‘Come together:’ Canada marks first National Day for Truth and Reconciliation

By Brittany Hobson and Brenna Owen, The Canadian Press

A line of vehicles stretched toward a powwow arbour at Tk’emlups te Secwepemc Nation in British Columbia, as residential school survivors and Indigenous leaders prepared for Canada’s first National Day for Truth and Reconciliation.

Singing and drumming were scheduled to ring out at 2:15 p.m. Thursday to honour what are believed to be 215 unmarked graves detected earlier this year at the site of one of the largest former residential schools near the reserve.

Tk’emlups te Secwepemc Chief Rosanne Casimir told reporters “steps toward reconciliation demand honesty and transparency.” She repeated earlier calls for full disclosure of church and government records and information related to the residential institutions.

Assembly of First Nations National Chief RoseAnne Archibald was also at the site.

“This is a day to honour the survivors, the intergenerational survivors and the victims of these institutions of assimilation and genocide,” said Archibald.

“We will actually continue to find and recover our little children in the coming years. We’re at the beginning of this process … Now is the time for accountability in action.”

The federal government announced in June the new statutory holiday would take place every Sept. 30 and build on the momentum of the grassroots-led Orange Shirt Dayto commemorate the history and ongoing impacts of the church-run institutions where Indigenous children were torn from their families and abused.

The day is a direct response to a call to action from the Truth and Reconciliation Commission.


Elsewhere across the country communities and cities recognized the day with events and ceremonies.

On the Cowessess First Nation in southern Saskatchewan, where children attended the Marieval Indian Residential School up until the mid-90s, Chief Cadmus Delorme told a crowd that the day is about healing.

Cowessess is another First Nation that reported the discovery of unmarked graves or burial sites at a former school using ground-penetrating radar. In June, it said 751 graves were believed to have been found.

“We don’t want people to feel sorry for us. We want to heal. We want to get stronger,” Delorme said.

“The truth is going to be really tough. Even for Indigenous people, the trust is hard to acknowledge because of the pain. But we can’t have reconciliation without truth. Today is a day for people to come together.”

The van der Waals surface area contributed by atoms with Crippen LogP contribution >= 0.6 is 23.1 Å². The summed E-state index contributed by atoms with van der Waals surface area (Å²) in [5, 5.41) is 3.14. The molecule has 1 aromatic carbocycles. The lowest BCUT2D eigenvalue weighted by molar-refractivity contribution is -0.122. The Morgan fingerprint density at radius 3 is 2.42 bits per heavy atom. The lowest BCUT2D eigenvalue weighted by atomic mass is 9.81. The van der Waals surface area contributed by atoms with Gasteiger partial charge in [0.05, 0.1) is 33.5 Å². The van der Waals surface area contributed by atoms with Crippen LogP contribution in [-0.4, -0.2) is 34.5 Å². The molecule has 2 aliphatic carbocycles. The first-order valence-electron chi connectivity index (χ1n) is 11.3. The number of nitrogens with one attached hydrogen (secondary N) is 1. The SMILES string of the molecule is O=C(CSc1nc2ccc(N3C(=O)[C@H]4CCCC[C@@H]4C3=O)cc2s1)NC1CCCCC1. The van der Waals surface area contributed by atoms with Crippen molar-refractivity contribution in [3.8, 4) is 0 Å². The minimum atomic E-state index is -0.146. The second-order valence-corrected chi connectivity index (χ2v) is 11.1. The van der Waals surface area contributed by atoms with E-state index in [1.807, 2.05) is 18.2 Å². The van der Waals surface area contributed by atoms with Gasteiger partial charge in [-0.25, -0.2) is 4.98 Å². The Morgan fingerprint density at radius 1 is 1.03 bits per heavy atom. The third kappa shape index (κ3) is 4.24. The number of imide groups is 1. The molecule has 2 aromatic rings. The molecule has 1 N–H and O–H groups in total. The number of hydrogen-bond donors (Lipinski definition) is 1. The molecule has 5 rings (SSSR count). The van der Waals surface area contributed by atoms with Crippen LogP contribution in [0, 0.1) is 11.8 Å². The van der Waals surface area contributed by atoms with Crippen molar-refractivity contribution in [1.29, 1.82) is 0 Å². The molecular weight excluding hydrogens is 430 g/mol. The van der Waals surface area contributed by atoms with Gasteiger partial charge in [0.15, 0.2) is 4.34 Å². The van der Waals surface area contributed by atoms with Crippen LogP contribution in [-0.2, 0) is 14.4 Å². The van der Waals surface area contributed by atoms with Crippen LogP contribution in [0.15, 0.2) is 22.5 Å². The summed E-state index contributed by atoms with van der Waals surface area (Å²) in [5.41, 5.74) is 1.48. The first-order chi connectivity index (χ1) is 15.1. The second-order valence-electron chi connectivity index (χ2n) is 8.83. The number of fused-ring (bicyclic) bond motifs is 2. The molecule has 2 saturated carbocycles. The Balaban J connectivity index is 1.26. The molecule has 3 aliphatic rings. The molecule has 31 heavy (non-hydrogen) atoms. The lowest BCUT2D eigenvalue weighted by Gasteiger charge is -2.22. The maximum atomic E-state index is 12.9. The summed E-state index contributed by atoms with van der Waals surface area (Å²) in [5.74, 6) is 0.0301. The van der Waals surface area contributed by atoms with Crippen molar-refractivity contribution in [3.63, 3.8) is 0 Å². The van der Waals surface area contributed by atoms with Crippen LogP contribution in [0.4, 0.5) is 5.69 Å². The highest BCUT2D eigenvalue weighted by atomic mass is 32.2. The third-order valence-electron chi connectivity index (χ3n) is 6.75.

On Parliament Hill, there was a sea of orange, as several thousand people gathered on the lawn in front of the Peace Tower for a morning ceremony under a bright blue sky.

Event organizer Jenny Sutherland said the day was to be about peace, not a day for protest.

“The nation is finally awakening to our story,” Sutherland told the crowd, which continued to grow over two hours of speeches, songs and prayers.

Algonquin Anishinabe Elder Claudette Commanda said it was a day to reflect and honour those who never came home.

“Two-hundred and fifteen little voices woke the country,” she said. “From the moment those little ones went into the ground, they were speaking in spirit. They knew there would come a day that we would all hear their voices. And let us hold those children in our heart forevermore.”


Prime Minister Justin Trudeau said Sept. 30 is a day to reflect on the painful and lasting impacts of residential schools and to honour survivors, their families and their communities.

“We must all learn about the history and legacy of residential schools. It’s only by facing these hard truths, and righting these wrongs, that we can move forward together toward a more positive, fair, and better future,” he said in a statement.

It is estimated more than 150,000 First Nations, Inuit and Metis children were forced to attend roughly 140 schools that operated across the country beginning in 1831. The last residential school in Canada closed in 1996.

With files from Mickey Djuric at Cowessess First Nation and Mia Rabson in Ottawa.

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